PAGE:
According to Marianne Jennings (2008), ethical theories provide guidelines that justify an action or a decision to be right or wrong when settling a conflict between the conflicting parties ("Ethical Theory And Its Application To Contemporary Business Practice"). There are various theories in ethics; however, the one to be applied in this case is the theory of Utilitarianism. The utilitarianism theory is a consequentialist theory that defines morality regarding maximum expectable utility for everyone affected by the action or the decision. There have been various forms of Utilitarianism put forward and debated on since time memorial. However, the modern one mostly associated with John Stuart Mill, a British philosopher is the one widely used. The fundamental principle of this theory as stated by Mill is that an action or a decision is right to the extent that it will promote the greatest good and happiness for the largest number of people involved (Kay). The theory of utilitarianism, in this case, condemns the decision of the businessman since his acts leave the greatest number of individuals unhappy as compared to those happy which is just himself.
It is, however, unclear about the constitutes of the “greatest good.” A philosopher by the name Jeremy Bentham believed that it is the tendency to increase or diminish pleasure or happiness with no distinction made between persons or pleasure where all measures are stringently quantitative. Mill, on the other hand, defines “good” regarding well-being and elaborates not only quantitatively but also qualitatively between different forms of pleasure. They both, however, insisted that the greatest number consists of all those affected by the action or decision in question while counting “each as one and no one as more than one.” The results of utilitarianism are easy to apply while allowing for a degree of wrong or right and a clear cut in the choice of action which is that with the greatest utility. The difference in the philosopher’s definition of the principle is that Bentham describes benefits and harm in terms of pleasure and pain, while Mill concerning not only pleasure and anguish but also regarding the intensity of the pain or pleasure (Kay).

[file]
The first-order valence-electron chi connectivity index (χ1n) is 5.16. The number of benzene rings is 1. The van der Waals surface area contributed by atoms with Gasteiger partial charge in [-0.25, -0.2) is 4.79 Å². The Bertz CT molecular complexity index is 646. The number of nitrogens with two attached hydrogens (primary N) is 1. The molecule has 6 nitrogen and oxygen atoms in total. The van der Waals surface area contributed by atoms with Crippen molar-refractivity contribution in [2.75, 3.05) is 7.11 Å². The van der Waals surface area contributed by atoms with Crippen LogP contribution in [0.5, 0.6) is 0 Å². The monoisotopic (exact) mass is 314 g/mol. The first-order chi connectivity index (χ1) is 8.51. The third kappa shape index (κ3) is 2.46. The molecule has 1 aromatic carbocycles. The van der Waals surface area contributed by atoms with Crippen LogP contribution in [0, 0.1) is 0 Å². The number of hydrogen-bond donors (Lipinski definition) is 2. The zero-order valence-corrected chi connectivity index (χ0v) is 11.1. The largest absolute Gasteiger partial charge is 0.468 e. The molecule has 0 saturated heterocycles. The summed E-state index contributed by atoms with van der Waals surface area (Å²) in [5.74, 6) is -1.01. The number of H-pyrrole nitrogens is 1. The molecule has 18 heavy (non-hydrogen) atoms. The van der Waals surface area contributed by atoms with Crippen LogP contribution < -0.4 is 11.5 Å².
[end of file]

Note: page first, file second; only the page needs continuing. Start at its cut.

Utilitarians in the modern days also differ on the views about the kind of question to ask when making an ethical move. A group of them suggest asking the effect of making a decision in a particular situation on the balance of good over evil in general before making the decision. The other group known as rule utilitarians suggests asking the effect of everyone doing the action and the results in the general balance of good over evil. Regardless of these differences, most utilitarians hold on to the general principle which states that morality has to depend on balancing the harmful and beneficial consequences of a decision or an action ("Calculating Consequences: The Utilitarian Approach - Ethical Decision Making - Ethics Resources - Markkula Center For Applied Ethics - Santa Clara University").